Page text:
This year's Women's Rugby World Cup is set to be deferred for a year.
New Zealand is scheduled to host the ninth edition of the tournament from September 18 to October 16 this year.
However, the tournament will be delayed by twelve months on account of the coronavirus pandemic.
World Rugby say, "Given the scale of the event and the COVID-19-related uncertainties, it is just not possible to deliver the environment for all teams to be the best that they can be on the sport’s greatest stage."
Ireland - who host the World Cup in 2017 - are yet to confirm their place at the next finals.
Adam Griggs' side are due to face Spain in a de facto qualification semi-final on March 13. It follows Spain's 87-0 victory over the Netherlands on Saturday.
If Ireland beat Spain they'll next face either Scotland or Italy for a place in Pool B. That would guarantee matches with the United States and Canada.
IRFU Director of Women' Rugby Anthony Eddy said the association back World Rugby's decision, adding, "We’re obviously disappointed, we want to play rugby.
"We have always put player welfare at the heart of everything we do and that’s never been as important as it has over the past 12 months.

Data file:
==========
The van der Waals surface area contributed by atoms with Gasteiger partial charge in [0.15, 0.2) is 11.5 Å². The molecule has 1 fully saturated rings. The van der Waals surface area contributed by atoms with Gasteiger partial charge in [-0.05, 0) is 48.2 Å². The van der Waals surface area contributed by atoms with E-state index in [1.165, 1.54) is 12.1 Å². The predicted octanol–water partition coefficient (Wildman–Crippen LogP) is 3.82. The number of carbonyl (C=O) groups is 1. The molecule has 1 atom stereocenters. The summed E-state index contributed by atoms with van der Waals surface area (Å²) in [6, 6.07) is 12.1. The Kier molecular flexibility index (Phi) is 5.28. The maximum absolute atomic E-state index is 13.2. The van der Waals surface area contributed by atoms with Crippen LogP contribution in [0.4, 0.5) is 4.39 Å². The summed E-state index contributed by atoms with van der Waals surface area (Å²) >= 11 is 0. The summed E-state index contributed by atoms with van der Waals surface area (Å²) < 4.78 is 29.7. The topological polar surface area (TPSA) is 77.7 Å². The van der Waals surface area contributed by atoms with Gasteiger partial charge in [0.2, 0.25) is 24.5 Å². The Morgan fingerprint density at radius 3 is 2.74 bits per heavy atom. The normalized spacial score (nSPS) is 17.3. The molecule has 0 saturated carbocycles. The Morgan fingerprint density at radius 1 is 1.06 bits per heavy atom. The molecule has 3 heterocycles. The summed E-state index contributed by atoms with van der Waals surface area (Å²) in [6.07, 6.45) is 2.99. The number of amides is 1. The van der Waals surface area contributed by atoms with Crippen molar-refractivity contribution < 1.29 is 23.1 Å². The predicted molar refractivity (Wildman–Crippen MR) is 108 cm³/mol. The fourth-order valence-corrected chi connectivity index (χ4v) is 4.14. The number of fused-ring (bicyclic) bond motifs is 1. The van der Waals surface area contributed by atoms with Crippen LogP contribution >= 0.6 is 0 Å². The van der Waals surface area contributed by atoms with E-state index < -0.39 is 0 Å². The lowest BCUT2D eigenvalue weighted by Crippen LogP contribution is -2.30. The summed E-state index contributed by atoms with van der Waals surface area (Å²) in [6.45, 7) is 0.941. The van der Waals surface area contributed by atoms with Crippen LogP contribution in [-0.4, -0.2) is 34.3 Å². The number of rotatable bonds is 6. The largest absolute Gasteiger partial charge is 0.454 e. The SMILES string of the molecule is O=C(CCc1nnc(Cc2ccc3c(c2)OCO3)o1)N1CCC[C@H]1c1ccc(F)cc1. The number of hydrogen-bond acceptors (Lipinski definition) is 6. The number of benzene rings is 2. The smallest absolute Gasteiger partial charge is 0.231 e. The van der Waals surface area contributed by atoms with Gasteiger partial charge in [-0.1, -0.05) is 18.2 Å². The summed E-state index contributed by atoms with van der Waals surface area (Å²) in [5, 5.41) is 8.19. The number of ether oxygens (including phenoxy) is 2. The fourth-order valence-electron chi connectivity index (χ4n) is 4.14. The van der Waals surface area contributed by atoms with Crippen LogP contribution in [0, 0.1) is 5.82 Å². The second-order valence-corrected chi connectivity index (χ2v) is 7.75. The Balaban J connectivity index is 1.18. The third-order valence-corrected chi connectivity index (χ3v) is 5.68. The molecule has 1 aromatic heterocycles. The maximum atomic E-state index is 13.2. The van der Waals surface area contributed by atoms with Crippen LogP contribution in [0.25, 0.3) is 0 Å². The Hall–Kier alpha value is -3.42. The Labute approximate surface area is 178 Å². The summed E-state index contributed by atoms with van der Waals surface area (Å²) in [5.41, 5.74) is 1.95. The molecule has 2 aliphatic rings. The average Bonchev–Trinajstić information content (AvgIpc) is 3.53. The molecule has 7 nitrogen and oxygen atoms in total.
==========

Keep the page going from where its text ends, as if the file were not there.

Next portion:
"We were preparing really well and that will stand to us now and we’ll maintain that focus into the 2021 Women’s Six Nations."
World Rugby statement:
World Rugby has made the difficult decision to recommend the postponement of Rugby World Cup 2021, scheduled to be hosted in New Zealand between 18 September-16 October, until next year.
The recommendation will be considered by the Rugby World Cup Board and World Rugby Executive Committee on 8 and 9 March respectively.
While appreciating the recommendation is extremely disappointing for teams and fans, it has their interests at heart, and gives the tournament the best opportunity to be all it can be for them, all New Zealanders and the global rugby family.
The recommendation is based on the evolution of the uncertain and challenging global COVID-19 landscape. It has become clear in recent discussions with key partners including New Zealand Rugby, the New Zealand Government and participating unions, that, given the scale of the event and the COVID-19-related uncertainties, it is just not possible to deliver the environment for all teams to be the best that they can be on the sport’s greatest stage.
The challenges include uncertainty and the ability for teams to prepare adequately for a Rugby World Cup tournament both before and on arrival in New Zealand, and challenging global travel restrictions.
World Rugby can assure teams, New Zealanders and the global rugby family that the recommendation to postpone the tournament will help to ensure that Rugby World Cup 2021 will be all it can be next year for players, fans and the rugby family – one of the great Rugby World Cups.
Further updates will be issued following the Rugby World Cup Board and World Rugby Executive Committee meetings next week.